The report said, “Extreme events are always a result of natural variability and human-induced climate change, which cannot be entirely disentangled.”

Arctic region sees unprecedented warming in 2016


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NASA scientists surveying Arctic melt ponds during the summer months of 2011. (NASA Goddard Space Flight Center/flickr)
Jenna Ladd | December 14, 2016

The National Oceanic and Atmospheric Administration (NOAA) presented its annual Arctic Report Card on Tuesday, and there’s no cause for celebration.

Scientists say that the Arctic experienced its warmest year ever recorded, and temperatures in the region are rising at “astonishing” rates. Jeremy Mathis is director of NOAA’s Arctic research program, he said, “Rarely have we seen the Arctic show a clearer, stronger or more pronounced signal of persistent warming and its cascading effects on the environment than this year.”

Scientists explained that warming which used to only have an effect in the summer months is now affecting the Arctic year-round. Mathis added, “The Arctic as a whole is warming at least twice as fast as the rest of the planet.”

The report said that the warming of the Arctic can be explained by long-term increases in carbon dioxide emissions and air temperatures as well as natural seasonal and regional variability. These effects are compounded by the feedback loops in the Arctic climate system. Before human-induced climate change, the Arctic region remained cool because large areas of ice and snow reflected much of the sun’s rays back into space. Now that large areas of the ice and snow are melting away, the sun’s rays absorb into the dark land masses and ocean water, causing temperatures to rise more quickly.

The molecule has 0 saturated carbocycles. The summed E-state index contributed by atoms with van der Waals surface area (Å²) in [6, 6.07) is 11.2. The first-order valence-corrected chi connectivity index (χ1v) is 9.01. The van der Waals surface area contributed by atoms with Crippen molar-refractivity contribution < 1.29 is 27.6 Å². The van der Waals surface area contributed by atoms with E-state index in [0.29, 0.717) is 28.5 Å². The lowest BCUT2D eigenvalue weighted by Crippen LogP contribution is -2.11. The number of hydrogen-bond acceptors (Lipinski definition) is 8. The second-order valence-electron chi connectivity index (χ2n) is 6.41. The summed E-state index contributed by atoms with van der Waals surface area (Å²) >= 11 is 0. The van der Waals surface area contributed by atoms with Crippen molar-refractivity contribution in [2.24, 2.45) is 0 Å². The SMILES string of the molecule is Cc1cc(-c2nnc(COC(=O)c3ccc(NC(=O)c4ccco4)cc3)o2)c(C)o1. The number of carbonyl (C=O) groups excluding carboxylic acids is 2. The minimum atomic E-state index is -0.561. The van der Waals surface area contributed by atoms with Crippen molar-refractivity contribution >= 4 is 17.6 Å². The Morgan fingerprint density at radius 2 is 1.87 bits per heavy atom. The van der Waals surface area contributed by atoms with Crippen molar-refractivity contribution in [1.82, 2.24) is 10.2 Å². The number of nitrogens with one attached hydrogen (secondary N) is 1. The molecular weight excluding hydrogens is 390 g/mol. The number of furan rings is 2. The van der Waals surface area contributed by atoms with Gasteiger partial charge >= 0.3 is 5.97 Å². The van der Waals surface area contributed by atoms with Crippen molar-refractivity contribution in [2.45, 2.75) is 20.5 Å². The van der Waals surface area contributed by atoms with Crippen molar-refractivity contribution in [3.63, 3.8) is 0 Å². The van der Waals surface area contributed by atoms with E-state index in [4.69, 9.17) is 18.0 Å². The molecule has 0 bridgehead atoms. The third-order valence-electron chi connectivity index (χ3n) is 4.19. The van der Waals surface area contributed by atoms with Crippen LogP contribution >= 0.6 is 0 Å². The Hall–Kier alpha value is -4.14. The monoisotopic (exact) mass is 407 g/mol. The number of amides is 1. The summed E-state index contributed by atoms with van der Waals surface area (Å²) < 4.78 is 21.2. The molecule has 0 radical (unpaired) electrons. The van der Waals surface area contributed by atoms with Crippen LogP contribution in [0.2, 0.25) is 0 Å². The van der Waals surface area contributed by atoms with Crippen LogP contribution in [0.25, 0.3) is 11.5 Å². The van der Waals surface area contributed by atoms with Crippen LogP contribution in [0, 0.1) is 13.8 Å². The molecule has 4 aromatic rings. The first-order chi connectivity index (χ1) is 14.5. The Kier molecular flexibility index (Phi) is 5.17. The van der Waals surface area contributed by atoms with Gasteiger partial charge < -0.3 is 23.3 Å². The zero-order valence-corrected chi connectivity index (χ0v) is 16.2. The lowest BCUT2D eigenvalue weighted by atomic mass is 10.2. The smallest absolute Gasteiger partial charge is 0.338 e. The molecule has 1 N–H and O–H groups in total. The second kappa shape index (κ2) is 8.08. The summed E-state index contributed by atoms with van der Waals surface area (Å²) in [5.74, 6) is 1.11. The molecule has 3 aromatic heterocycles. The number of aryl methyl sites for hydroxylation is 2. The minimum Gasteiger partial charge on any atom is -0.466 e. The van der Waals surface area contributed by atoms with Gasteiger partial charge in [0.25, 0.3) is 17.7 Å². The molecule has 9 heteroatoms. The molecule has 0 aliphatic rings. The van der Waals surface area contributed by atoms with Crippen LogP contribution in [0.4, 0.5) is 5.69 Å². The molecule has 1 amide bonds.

Mathis said, “What happens in the Arctic, doesn’t stay in the Arctic.”

He explained that warm temperatures in the Arctic could be influencing jet stream patterns in the Northern hemisphere, potentially causing extreme weather in the United States.

Rafe Pomerance, a member of the Polar Research Board of the National Academy of Sciences, was not involved with the report card. He said,“The 2016 Arctic Report Card further documents the unraveling of the Arctic and the crumbling of the pillars of the global climate system that the Arctic maintains.”